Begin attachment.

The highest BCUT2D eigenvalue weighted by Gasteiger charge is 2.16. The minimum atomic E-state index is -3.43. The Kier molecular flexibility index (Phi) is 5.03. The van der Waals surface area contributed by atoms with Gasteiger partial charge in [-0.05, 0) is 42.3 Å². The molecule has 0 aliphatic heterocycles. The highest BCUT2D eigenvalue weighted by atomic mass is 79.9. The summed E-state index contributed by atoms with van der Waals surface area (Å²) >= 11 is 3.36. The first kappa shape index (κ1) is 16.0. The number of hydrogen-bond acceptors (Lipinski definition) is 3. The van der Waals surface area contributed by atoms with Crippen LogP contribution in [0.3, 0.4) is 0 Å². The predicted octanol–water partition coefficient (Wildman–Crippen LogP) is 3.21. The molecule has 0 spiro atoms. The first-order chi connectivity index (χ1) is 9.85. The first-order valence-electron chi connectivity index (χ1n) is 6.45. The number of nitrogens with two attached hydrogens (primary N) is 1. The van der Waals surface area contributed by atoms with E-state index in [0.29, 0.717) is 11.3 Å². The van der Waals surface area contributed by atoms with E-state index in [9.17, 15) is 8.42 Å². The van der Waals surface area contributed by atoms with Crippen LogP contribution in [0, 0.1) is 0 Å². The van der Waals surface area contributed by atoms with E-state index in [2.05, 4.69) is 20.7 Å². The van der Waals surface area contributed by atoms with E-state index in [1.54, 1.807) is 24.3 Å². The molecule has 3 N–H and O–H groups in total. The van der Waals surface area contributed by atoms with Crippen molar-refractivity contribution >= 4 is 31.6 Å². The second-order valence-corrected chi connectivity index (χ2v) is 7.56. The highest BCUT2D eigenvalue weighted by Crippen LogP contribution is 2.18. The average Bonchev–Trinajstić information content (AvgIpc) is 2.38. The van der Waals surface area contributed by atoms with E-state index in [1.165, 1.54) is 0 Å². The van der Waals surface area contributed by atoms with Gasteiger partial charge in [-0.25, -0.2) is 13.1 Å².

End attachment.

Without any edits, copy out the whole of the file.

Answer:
The highest BCUT2D eigenvalue weighted by Gasteiger charge is 2.16. The minimum atomic E-state index is -3.43. The Kier molecular flexibility index (Phi) is 5.03. The van der Waals surface area contributed by atoms with Gasteiger partial charge in [-0.05, 0) is 42.3 Å². The molecule has 0 aliphatic heterocycles. The highest BCUT2D eigenvalue weighted by atomic mass is 79.9. The summed E-state index contributed by atoms with van der Waals surface area (Å²) >= 11 is 3.36. The first kappa shape index (κ1) is 16.0. The number of hydrogen-bond acceptors (Lipinski definition) is 3. The van der Waals surface area contributed by atoms with Crippen LogP contribution in [0.3, 0.4) is 0 Å². The predicted octanol–water partition coefficient (Wildman–Crippen LogP) is 3.21. The molecule has 0 spiro atoms. The first-order chi connectivity index (χ1) is 9.85. The first-order valence-electron chi connectivity index (χ1n) is 6.45. The number of nitrogens with two attached hydrogens (primary N) is 1. The van der Waals surface area contributed by atoms with E-state index in [0.29, 0.717) is 11.3 Å². The van der Waals surface area contributed by atoms with E-state index in [9.17, 15) is 8.42 Å². The van der Waals surface area contributed by atoms with Crippen LogP contribution in [0, 0.1) is 0 Å². The van der Waals surface area contributed by atoms with E-state index in [2.05, 4.69) is 20.7 Å². The van der Waals surface area contributed by atoms with E-state index in [1.54, 1.807) is 24.3 Å². The molecule has 3 N–H and O–H groups in total. The van der Waals surface area contributed by atoms with Crippen molar-refractivity contribution >= 4 is 31.6 Å². The second-order valence-corrected chi connectivity index (χ2v) is 7.56. The highest BCUT2D eigenvalue weighted by Crippen LogP contribution is 2.18. The average Bonchev–Trinajstić information content (AvgIpc) is 2.38. The van der Waals surface area contributed by atoms with E-state index in [1.165, 1.54) is 0 Å². The van der Waals surface area contributed by atoms with Gasteiger partial charge in [-0.25, -0.2) is 13.1 Å².